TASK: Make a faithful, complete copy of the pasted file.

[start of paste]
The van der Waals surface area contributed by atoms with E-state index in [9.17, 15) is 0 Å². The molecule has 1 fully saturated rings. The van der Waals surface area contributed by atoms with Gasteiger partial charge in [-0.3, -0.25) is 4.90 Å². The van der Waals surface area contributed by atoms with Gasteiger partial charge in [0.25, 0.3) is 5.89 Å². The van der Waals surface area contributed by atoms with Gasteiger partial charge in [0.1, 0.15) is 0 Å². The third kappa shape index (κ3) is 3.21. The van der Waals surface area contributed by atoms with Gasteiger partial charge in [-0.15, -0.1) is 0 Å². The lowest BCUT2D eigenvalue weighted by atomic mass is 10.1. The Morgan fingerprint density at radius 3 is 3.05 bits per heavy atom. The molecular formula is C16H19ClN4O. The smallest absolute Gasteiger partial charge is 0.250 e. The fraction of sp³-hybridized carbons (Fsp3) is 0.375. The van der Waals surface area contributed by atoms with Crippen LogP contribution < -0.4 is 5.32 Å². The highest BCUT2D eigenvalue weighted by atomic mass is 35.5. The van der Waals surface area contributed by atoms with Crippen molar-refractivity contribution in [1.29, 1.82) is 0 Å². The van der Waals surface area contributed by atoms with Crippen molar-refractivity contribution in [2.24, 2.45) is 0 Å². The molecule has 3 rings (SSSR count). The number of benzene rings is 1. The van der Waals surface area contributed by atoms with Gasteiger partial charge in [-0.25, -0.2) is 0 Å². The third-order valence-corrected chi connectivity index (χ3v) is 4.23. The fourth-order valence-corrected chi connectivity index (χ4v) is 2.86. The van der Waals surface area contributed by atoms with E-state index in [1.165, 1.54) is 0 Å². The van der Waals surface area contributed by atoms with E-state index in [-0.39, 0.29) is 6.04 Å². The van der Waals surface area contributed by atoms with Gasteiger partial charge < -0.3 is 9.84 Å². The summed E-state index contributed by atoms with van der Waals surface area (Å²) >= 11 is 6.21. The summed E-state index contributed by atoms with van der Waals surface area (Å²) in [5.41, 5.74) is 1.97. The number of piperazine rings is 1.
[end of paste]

The van der Waals surface area contributed by atoms with E-state index in [9.17, 15) is 0 Å². The molecule has 1 fully saturated rings. The van der Waals surface area contributed by atoms with Gasteiger partial charge in [-0.3, -0.25) is 4.90 Å². The van der Waals surface area contributed by atoms with Gasteiger partial charge in [0.25, 0.3) is 5.89 Å². The van der Waals surface area contributed by atoms with Gasteiger partial charge in [0.1, 0.15) is 0 Å². The third kappa shape index (κ3) is 3.21. The van der Waals surface area contributed by atoms with Gasteiger partial charge in [-0.15, -0.1) is 0 Å². The lowest BCUT2D eigenvalue weighted by atomic mass is 10.1. The Morgan fingerprint density at radius 3 is 3.05 bits per heavy atom. The molecular formula is C16H19ClN4O. The smallest absolute Gasteiger partial charge is 0.250 e. The fraction of sp³-hybridized carbons (Fsp3) is 0.375. The van der Waals surface area contributed by atoms with Crippen LogP contribution < -0.4 is 5.32 Å². The highest BCUT2D eigenvalue weighted by atomic mass is 35.5. The van der Waals surface area contributed by atoms with Crippen molar-refractivity contribution in [1.29, 1.82) is 0 Å². The van der Waals surface area contributed by atoms with Crippen molar-refractivity contribution in [2.24, 2.45) is 0 Å². The molecule has 3 rings (SSSR count). The number of benzene rings is 1. The van der Waals surface area contributed by atoms with Gasteiger partial charge in [-0.25, -0.2) is 0 Å². The third-order valence-corrected chi connectivity index (χ3v) is 4.23. The fourth-order valence-corrected chi connectivity index (χ4v) is 2.86. The van der Waals surface area contributed by atoms with E-state index in [1.165, 1.54) is 0 Å². The van der Waals surface area contributed by atoms with E-state index in [-0.39, 0.29) is 6.04 Å². The van der Waals surface area contributed by atoms with Gasteiger partial charge < -0.3 is 9.84 Å². The summed E-state index contributed by atoms with van der Waals surface area (Å²) >= 11 is 6.21. The summed E-state index contributed by atoms with van der Waals surface area (Å²) in [5.41, 5.74) is 1.97. The number of piperazine rings is 1.